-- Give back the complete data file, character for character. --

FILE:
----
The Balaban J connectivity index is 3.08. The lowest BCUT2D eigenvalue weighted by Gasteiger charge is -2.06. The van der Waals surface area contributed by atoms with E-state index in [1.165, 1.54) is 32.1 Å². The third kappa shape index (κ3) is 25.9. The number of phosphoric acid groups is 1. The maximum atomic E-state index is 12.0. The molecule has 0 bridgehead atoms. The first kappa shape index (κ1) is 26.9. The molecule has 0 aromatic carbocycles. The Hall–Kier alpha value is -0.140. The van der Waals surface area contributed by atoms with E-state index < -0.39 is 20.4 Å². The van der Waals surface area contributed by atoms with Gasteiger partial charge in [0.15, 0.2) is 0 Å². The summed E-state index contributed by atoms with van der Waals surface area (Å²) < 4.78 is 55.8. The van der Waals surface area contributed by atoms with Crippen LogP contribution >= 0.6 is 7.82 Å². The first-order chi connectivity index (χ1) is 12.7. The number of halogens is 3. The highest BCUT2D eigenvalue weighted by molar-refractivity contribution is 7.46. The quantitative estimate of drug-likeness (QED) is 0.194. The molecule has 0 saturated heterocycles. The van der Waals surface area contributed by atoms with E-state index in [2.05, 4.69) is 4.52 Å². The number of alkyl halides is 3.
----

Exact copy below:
The Balaban J connectivity index is 3.08. The lowest BCUT2D eigenvalue weighted by Gasteiger charge is -2.06. The van der Waals surface area contributed by atoms with E-state index in [1.165, 1.54) is 32.1 Å². The third kappa shape index (κ3) is 25.9. The number of phosphoric acid groups is 1. The maximum atomic E-state index is 12.0. The molecule has 0 bridgehead atoms. The first kappa shape index (κ1) is 26.9. The molecule has 0 aromatic carbocycles. The Hall–Kier alpha value is -0.140. The van der Waals surface area contributed by atoms with E-state index < -0.39 is 20.4 Å². The van der Waals surface area contributed by atoms with Gasteiger partial charge in [0.15, 0.2) is 0 Å². The summed E-state index contributed by atoms with van der Waals surface area (Å²) < 4.78 is 55.8. The van der Waals surface area contributed by atoms with Crippen LogP contribution >= 0.6 is 7.82 Å². The first-order chi connectivity index (χ1) is 12.7. The number of halogens is 3. The highest BCUT2D eigenvalue weighted by molar-refractivity contribution is 7.46. The quantitative estimate of drug-likeness (QED) is 0.194. The molecule has 0 saturated heterocycles. The van der Waals surface area contributed by atoms with E-state index in [2.05, 4.69) is 4.52 Å². The number of alkyl halides is 3.